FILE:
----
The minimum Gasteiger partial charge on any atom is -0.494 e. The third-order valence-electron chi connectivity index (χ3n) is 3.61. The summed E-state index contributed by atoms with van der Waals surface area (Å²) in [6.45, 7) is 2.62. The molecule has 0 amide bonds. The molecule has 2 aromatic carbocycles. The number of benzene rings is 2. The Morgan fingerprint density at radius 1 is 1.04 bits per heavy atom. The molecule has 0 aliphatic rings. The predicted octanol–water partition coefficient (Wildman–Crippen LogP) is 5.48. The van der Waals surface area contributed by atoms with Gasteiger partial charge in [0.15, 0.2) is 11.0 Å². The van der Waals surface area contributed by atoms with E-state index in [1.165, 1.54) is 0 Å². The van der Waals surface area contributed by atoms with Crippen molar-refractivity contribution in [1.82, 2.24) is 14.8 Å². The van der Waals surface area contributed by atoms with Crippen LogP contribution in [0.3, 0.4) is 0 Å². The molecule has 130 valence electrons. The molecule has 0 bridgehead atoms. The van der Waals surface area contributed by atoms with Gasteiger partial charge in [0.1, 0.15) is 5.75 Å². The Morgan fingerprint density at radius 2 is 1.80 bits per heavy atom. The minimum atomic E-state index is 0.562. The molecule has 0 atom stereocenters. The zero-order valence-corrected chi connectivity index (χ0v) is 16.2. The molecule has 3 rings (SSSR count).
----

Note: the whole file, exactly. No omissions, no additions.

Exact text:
The minimum Gasteiger partial charge on any atom is -0.494 e. The third-order valence-electron chi connectivity index (χ3n) is 3.61. The summed E-state index contributed by atoms with van der Waals surface area (Å²) in [6.45, 7) is 2.62. The molecule has 0 amide bonds. The molecule has 2 aromatic carbocycles. The number of benzene rings is 2. The Morgan fingerprint density at radius 1 is 1.04 bits per heavy atom. The molecule has 0 aliphatic rings. The predicted octanol–water partition coefficient (Wildman–Crippen LogP) is 5.48. The van der Waals surface area contributed by atoms with Gasteiger partial charge in [0.15, 0.2) is 11.0 Å². The van der Waals surface area contributed by atoms with E-state index in [1.165, 1.54) is 0 Å². The van der Waals surface area contributed by atoms with Crippen molar-refractivity contribution in [1.82, 2.24) is 14.8 Å². The van der Waals surface area contributed by atoms with Crippen LogP contribution in [0.3, 0.4) is 0 Å². The molecule has 130 valence electrons. The molecule has 0 bridgehead atoms. The van der Waals surface area contributed by atoms with Gasteiger partial charge in [0.1, 0.15) is 5.75 Å². The Morgan fingerprint density at radius 2 is 1.80 bits per heavy atom. The minimum atomic E-state index is 0.562. The molecule has 0 atom stereocenters. The zero-order valence-corrected chi connectivity index (χ0v) is 16.2. The molecule has 3 rings (SSSR count).